On one such occasion, we took with us a box of photographs we had found when we cleared my mother’s house. Carole and I sat in amazement as they identified without any hesitation so many people in photographs taken during their childhoods and even earlier – their memories of the names of these now long-dead folk (and what they had got up to) still razor-sharp.
It was over the course of these visits that something rather special happened. And it’s something that Carole and I only recognized very recently. Liz and Frank stopped being just my aunt and uncle. They became something much more valuable to us. They became our friends. And that is what is making this post so much harder to write.
Earlier this year, Liz told us she had become ill and would soon begin treatment. The treatment would be intense and not at all pleasant, making her feel worse than the illness itself. However, she faced up to this with immense courage, enduring weeks of daily visits to the hospital.
About a month ago, though, she had a fall and was admitted to hospital. Initially, things seemed to be progressing ok and when Carole and I visited her, she seemed very positive about moving home. She talked of the adaptations that would be needed to the home but Liz seemed to accept this as just the next stage in her life.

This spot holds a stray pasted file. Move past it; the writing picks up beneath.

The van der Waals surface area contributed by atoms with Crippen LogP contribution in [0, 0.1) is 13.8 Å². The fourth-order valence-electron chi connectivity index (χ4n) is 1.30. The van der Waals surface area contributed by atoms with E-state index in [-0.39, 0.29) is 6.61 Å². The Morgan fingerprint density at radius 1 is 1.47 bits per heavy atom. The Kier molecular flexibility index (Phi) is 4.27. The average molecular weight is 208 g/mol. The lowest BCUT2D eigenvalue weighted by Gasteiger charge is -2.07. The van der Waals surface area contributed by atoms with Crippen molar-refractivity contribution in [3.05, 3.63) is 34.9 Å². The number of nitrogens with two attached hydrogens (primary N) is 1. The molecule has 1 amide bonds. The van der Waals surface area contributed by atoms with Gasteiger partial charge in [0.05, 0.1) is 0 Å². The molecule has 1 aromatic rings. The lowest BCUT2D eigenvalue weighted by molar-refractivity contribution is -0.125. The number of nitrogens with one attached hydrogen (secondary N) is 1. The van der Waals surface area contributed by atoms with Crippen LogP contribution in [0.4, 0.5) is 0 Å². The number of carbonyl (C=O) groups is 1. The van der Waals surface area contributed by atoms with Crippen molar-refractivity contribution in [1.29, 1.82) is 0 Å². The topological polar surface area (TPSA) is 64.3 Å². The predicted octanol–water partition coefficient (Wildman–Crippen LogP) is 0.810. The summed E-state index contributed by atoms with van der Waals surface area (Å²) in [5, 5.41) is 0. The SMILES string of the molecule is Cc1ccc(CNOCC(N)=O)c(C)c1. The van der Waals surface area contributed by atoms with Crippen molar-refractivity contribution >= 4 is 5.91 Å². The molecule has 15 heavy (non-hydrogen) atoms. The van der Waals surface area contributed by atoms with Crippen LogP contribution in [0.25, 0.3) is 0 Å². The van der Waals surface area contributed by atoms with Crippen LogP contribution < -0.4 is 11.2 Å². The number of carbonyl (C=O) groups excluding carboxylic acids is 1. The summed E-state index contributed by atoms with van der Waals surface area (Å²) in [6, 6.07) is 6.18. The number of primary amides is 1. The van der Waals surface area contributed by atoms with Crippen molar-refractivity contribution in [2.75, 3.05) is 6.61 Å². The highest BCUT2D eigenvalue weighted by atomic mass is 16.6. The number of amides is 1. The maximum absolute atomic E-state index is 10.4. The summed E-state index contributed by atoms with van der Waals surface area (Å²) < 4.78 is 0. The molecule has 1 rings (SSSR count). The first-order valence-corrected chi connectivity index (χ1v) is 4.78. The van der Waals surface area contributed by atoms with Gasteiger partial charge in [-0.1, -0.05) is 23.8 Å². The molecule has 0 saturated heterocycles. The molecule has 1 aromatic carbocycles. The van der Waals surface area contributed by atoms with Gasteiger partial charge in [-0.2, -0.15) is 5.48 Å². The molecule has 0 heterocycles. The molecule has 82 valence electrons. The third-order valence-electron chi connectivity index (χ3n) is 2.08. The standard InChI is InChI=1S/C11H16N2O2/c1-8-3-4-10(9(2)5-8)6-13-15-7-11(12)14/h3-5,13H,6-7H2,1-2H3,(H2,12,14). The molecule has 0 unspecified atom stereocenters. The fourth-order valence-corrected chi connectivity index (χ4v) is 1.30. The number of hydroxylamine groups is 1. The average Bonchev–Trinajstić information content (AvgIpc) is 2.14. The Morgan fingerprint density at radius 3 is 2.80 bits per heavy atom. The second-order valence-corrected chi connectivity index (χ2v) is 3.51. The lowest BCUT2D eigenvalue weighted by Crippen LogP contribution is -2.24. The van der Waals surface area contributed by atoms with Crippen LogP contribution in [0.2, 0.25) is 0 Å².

On Monday morning of this week, I received a call from Helen – the sort of call we all dread.
Liz’s health had deteriorated markedly and maybe we should get up to visit her soon. We drove up that same day and it was clear that Liz was now very ill indeed. She was barely conscious and only able to give a hint of a response to questions asked of her.
We travelled home that night with heavy hearts – we knew the end was near but Carole had commitments the following day. I drove up again on Tuesday and was privileged to spend the next two days and nights with Liz, Frank and their children and grandchildren round Liz’s bed.
Even at this sad time, we laughed so hard it hurt. And not just once – many times. Frank kept me massively entertained with his stories, many I recognized as stories I’d heard years ago but which, in the intervening period, had picked up layer upon layer of new and intricate embroidery. It helped me enormously to listen to him – I only hope keeping me entertained helped him, too.
I sat with Frank and Liz through Tuesday night into Wednesday morning. I think it’s fair to say, we were all surprised that Liz was still with us by the morning. She battled on throughout the day, too. I managed to grab a couple of hours sleep in the afternoon and, as we prepared for another night, it was obvious Liz was now very weak indeed.
At around 4 am yesterday, I had the very sad duty of waking the family as it was now obvious Liz was entering her final few minutes. We gathered around her bed and at ten past four, surrounded by children and grandchildren and with Frank holding her hand as he had been doing for the previous two days and nights, Liz slipped quietly and peacefully away.
We are all enormously saddened that Liz is no longer with us but I’m also left with an overwhelming feeling of gratitude that I had such a beautiful, glamorous and funny aunt, that I found rather late two wonderful friends and that I was privileged enough to be with her and her family at the very end.
I’m sorry, then, if this post is a little rambling, incoherent or just not very good but, when you lose an aunt, it’s bad enough, but when you lose a friend too, it hurts.